How do you see the evolution of the newspaper in the next five years?
As someone who appreciates tangible print, I think there will always be a market for newspapers and magazines, though most of them will likely put more and more effort into web and smartphone applications for tech-savvy readers. This has already led to a spike in supplemental materials like videos and interactive graphics, and I think as technology advances so will the possibilities to enhance our storytelling in creative ways.
Five reasons you love your school:
1. The campus: Clairmont Campus (where my apartment is) looks like a resort!
2. The weather: I’m always cold, so the warm weather was on the top of my “pros” list for coming here. Even walking between classes makes me happy every day.
3. The location: Atlanta is a great place for both journalism and public health — the CDC is just around the corner! I also love live music, and the city never falls short of music festivals and affordable concerts.
4. The people: Southern hospitality is real, and the faculty and staff here really aim to help students succeed not only in their time at Emory but also after graduation. Not to mention, we have students from dozens of countries, as well as Tibetan monks studying biology here. (And our unofficial mascot, Dooley, is pretty awesome.)
5. The size: I have the opportunity to meet new people every day, but I also enjoy the smaller class sizes and feeling like my actions can make a real impact on campus.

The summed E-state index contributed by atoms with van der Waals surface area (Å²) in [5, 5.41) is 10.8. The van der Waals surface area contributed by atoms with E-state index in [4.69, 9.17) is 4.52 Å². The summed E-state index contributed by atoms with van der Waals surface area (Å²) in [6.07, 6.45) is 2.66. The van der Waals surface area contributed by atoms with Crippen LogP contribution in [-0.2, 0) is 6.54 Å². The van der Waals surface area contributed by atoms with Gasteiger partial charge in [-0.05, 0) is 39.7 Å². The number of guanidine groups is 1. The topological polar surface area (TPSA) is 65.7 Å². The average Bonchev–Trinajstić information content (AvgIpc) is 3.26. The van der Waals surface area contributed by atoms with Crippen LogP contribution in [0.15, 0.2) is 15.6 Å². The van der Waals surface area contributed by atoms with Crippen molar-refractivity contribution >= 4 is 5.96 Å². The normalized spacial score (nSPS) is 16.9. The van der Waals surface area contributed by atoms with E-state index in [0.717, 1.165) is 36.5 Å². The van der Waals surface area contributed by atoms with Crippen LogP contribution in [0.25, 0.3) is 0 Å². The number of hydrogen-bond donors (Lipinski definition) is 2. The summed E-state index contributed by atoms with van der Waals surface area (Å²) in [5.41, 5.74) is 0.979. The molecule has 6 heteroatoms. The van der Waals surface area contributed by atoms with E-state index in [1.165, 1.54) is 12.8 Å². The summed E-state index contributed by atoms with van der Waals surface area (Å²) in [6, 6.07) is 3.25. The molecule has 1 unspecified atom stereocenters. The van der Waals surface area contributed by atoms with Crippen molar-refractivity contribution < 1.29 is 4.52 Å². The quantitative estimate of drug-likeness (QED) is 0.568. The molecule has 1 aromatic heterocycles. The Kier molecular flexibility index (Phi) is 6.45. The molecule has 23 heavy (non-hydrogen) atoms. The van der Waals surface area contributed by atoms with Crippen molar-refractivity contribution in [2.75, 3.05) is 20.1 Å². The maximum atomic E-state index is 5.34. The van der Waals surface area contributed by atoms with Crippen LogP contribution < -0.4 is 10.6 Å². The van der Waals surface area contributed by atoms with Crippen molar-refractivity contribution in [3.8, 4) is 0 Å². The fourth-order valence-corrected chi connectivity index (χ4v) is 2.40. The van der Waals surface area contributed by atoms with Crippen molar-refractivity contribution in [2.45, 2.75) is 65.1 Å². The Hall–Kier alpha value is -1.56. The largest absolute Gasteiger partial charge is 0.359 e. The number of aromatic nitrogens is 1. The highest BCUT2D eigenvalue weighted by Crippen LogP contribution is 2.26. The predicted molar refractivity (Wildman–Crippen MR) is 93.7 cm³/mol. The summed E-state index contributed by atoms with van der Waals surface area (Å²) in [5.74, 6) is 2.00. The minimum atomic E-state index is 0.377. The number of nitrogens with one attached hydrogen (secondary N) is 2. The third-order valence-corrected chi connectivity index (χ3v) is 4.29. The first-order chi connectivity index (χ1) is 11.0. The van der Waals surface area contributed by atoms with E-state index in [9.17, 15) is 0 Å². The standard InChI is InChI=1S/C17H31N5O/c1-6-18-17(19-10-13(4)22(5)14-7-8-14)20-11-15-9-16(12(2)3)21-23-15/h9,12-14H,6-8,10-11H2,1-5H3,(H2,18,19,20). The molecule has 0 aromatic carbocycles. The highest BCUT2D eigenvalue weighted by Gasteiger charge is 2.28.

If you could have any super power, what would you choose?
Who’s your favorite person to follow on Twitter?
Maria Popova, the mastermind behind Brain Pickings
What was your first online screen name?
One of the quirkiest things about you is…
My love for koalas is bordering on obsession.
What is the most interesting article you’ve ever written?
For a magazine writing class junior year, I wrote a feature on the executive director of the Metro Atlanta Task Force for the Homeless and the Task Force’s pending eviction due to a chain of lawsuits. At the time, the Task Force had been embroiled in dozens of legal battles with the defense that city officials and representatives from organizations including the Atlanta Chamber of Commerce, Central Atlanta Progress and Emory Healthcare had been conspiring to shut the shelter down by cutting all of its funding. Many detractors argued that the Task Force was not paying its debts to the city or sufficiently helping the homeless find jobs and housing. It was really interesting to interview someone facing the possibility of losing what they said pulled at their heartstrings and to be able to really get to know the person behind the controversy.
If you had to choose a movie title for your life story (so far), what would it be?
The Adventures of Dobo
What was the first thing you wanted to be when you grew up?
Elementary school teacher